Ian was shy. He was also smart, respectful, and dedicated, so it didn’t bother anyone that his social skills were lacking. We often went out of our way to make Ian feel comfortable, asking him questions or bringing up topics he might be interested in, but he always just mumbled his answers while looking at the floor or scratching his head.
One Monday, I was surprised to see an empty chair at Ian’s desk.
Another coworker, Danny, told me that Ian had taken a few days off.
Nice. I hoped maybe the awkward engineer had found an introverted partner and fallen in dorky, adorable love.
When Ian returned later that week, he was not the guy I’d previously known.
This new Ian had a mischievous look in his eye.
His shirt was buttoned wrong, and his typically tidy hair was sticking out in all directions. When the team piled into a conference room for our stand-up call, Ian announced what was up: he had gone to a music festival called Shambhala over the long weekend and it had Changed His Life.
For the uninitiated, Shambhala is a psychedelic festival in British Columbia that makes Woodstock look like a Kidz Bop concert.
Think electronic music, drugs, and more drugs.
Ian told us that Shambhala had “blessed him with enlightenment”. I remember those words because he repeated them for weeks afterward. You’d think his obsession with Shambhala would fade over time, but it only grew stronger. It got to the point where he never stopped talking about it. He told everyone he bumped into, mentioned it in every meeting, and shared stories in the company’s common area during lunch. The awkward, quiet Ian whom everyone had respected was replaced by an even more awkward, less quiet Ian whose verbal diarrhea about spiritual enlightenment was getting on everyone’s nerves.
A month later was the company’s annual camping trip.
Most of us saw this trip as a pleasant weekend of bonding with coworkers and hanging out with families since everyone was encouraged to bring their spouses and kids. Ian, I’d come to find out, had other plans.
When our group arrived at the campsite, we started setting up. Because there were 50 of us, there wasn’t much room between tents. We made it work, and soon everyone’s set-up looked perfect…everyone’s except one ramshackle tent on the outskirts of the site.
You guessed it. Ian’s.
He’d somehow assembled it lopsided, but, when asked, he said it didn’t matter. According to Ian, all that mattered was that he was “reunited with Gaia, Mother Earth.”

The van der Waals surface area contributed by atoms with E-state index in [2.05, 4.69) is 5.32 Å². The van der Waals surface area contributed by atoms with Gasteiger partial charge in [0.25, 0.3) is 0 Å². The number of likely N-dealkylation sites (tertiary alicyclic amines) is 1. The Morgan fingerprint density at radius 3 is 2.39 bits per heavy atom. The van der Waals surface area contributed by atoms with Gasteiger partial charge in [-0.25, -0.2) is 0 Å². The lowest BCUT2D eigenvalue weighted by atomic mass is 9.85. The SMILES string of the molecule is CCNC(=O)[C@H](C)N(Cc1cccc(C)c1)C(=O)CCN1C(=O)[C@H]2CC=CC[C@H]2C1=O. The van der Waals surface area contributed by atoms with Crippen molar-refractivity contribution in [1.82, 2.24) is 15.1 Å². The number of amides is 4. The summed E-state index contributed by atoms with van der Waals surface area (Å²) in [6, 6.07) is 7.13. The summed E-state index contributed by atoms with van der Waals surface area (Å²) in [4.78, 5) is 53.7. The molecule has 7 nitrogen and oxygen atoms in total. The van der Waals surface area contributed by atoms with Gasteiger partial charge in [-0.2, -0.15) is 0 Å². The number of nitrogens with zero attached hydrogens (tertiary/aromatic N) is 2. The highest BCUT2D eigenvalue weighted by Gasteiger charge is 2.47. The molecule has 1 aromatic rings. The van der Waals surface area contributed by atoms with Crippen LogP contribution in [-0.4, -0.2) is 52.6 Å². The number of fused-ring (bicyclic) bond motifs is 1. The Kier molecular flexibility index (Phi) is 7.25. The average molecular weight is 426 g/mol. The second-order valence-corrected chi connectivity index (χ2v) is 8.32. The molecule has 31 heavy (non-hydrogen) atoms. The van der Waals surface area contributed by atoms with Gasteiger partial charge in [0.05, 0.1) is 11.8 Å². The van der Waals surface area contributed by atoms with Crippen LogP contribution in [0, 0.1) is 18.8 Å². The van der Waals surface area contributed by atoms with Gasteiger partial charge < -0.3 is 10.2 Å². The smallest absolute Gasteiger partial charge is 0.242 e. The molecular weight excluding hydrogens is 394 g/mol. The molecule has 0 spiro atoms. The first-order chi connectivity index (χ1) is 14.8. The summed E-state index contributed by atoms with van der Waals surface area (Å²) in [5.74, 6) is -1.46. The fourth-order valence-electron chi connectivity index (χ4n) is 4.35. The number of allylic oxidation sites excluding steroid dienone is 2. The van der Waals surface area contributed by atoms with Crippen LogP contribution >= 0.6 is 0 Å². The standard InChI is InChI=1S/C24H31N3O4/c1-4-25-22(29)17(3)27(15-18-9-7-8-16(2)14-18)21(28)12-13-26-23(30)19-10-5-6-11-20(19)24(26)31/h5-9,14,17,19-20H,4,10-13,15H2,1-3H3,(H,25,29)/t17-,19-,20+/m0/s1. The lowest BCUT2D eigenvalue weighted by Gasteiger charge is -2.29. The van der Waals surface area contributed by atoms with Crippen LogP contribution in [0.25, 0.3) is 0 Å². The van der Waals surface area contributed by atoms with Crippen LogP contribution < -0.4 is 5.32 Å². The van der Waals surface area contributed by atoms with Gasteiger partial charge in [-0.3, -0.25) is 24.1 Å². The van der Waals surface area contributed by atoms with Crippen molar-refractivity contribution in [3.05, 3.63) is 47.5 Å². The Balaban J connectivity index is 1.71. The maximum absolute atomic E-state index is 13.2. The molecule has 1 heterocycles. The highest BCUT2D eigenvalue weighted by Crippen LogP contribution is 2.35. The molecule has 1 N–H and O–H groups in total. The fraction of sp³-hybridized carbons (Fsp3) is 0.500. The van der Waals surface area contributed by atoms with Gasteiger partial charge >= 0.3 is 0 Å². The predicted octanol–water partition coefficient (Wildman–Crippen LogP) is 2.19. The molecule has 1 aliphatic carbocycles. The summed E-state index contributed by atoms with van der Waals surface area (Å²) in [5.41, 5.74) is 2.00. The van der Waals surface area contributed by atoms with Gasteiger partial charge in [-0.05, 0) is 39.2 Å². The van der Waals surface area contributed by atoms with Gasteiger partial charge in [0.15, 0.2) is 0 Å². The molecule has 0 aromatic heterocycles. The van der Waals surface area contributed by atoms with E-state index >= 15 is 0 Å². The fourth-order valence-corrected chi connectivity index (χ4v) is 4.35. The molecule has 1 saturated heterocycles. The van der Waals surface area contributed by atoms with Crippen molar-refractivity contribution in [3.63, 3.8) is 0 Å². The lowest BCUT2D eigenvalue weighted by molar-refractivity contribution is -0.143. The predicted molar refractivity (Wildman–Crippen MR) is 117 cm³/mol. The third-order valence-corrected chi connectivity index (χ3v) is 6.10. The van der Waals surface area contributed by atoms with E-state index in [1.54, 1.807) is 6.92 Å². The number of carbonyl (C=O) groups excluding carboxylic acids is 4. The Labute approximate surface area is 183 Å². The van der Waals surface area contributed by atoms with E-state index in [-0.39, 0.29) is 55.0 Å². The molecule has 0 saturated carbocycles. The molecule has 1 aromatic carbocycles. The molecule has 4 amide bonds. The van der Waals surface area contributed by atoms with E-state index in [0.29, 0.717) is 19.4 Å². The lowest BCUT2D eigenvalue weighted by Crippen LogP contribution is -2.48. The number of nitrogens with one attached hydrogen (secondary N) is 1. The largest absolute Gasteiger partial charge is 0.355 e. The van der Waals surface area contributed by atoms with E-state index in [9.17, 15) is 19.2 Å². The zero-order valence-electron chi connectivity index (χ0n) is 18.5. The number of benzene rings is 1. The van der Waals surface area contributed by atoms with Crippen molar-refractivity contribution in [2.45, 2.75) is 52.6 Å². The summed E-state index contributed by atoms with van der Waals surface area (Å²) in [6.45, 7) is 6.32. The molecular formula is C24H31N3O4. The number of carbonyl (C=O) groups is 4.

Apparently, he was hoping to relive his time at Shambhala.
But whatever. He was just being Ian. No harm, right?
Hours later, the festivities were in full swing.
Kids splashed in the lake, adults played volleyball, and others sat happily around picnic tables sipping strawberry lemonade and watching the sunset.
None of us were aware that Ian was alone in his wonky tent eating a fun-size bag of mushrooms.
You see where this is going, right?
Fast forward to 3am.
Everyone was asleep in their tents, including me.
Suddenly, I’m awakened by a roar.
It’s a bear, I thought. This is it. This is how I go.
But before I could grab my glasses, the roar turned into singing.
Sure enough, it was Ian. He was dancing around the campfire in nothing but his underwear, singing “Harder Better Faster” over and over and over again.
I spotted Danny running from his tent toward Ian with a blanket and watched him wrap it around Ian’s body, presumably to save the unhinged engineer from embarrassment. But Shroom Ian wasn’t having it. He took Danny’s blanket and threw it in the fire, then howled at the moon.
At this point, others were climbing out of their tents, too.
“Stop right there, Jelly Man!” Ian yelled at Danny, who was trying to approach him again. He bent over and picked up a handful of mud, smearing it under his eyes as he sang louder and louder.
Just then, an unmistakable voice boomed from a nearby tent.
It was Randall, our very tall, very intimidating CEO.
Ian didn’t shut up. He kept singing.
This set Randall off.
The CEO of our company climbed out of his tent in his pajamas. Ian spotted Randall and took off running. In a matter of seconds, it turned into a chase. Ian jumped over logs and weaved between tents, still shouting “Harder Better Faster” at the top of his lungs with Randall tailing him.
This went on for what felt like hours but was probably minutes.
By the time Randall caught Ian, everyone was awake, including the kids. Irate, Randall put Ian in Danny’s care, and Danny escorted the filthy engineer to his tent. At this point, the drugs were wearing off and Ian was able to pass out.
Well. The rest of the trip was bizarre. Ian sat alone in his lopsided tent throwing up and looking awful as he came down from his shroomy high. The rest of us tried to have fun and pretend like nothing had happened — mostly for the sake of the kids — but it was impossible.
When Monday morning came around, Ian’s desk was empty by the time everyone showed up for work. No surprise. I mean, a few campfire beers or vodka sodas with coworkers is one thing, but shrooming on a work trip? C’mon, man. Save that for Shambhala.